June 28, 2013 was a sad day in Arizona, in the firefighting community, and across our nation. On this day, 19 firefighters were killed fighting a fire near Yarnell, Arizona when a wildfire turned deadly. The loss of life was the worst in Arizona firefighting history.
The fire was started by lightening, and the firefighters killed were all part of the Prescott Fire Department’s interagency Granite Mountain Hotshots. One other member of this crew who was a serving as a lookout survived.
Tragically, wildfires that may be under control one minute have the potential to turn into deadly infernos in the next minute with severe changes in wind direction, speed, and other factors. Firefighters thus are often put into situations in which critical decisions must be made as to whether to continue fighting a fire, or to take evasive action.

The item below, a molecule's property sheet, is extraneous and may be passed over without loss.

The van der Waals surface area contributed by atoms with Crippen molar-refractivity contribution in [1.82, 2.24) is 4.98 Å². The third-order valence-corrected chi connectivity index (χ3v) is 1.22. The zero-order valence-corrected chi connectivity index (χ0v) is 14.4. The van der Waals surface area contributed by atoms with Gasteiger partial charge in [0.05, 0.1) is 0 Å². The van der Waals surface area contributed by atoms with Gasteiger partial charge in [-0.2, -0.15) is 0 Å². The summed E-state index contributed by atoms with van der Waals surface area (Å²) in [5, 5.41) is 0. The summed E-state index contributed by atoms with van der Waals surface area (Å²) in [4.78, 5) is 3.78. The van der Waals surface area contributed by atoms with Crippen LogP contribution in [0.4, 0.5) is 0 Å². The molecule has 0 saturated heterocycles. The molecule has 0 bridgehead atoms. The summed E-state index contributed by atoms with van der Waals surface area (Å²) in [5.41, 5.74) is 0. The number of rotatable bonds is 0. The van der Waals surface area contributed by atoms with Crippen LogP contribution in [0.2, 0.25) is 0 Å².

While firefighters are naturally concerned with having an “escape route,” an escape route can quickly disappear with a change in winds and fire intensity. Even if an escape route exists, a fire may turn and advance on firefighters so quickly that they are unable to make it out.
Today, we mourn those who lost their lives trying to protect our state, and remembering the families and loved ones left behind. While the Yarnell fire was caused by lightning, many other wildfires are caused by human error or disregard, such as when bans on camp fires are ignored. We urge everyone to be extra vigilant when camping and hiking not to take any actions that may result in a forest fire.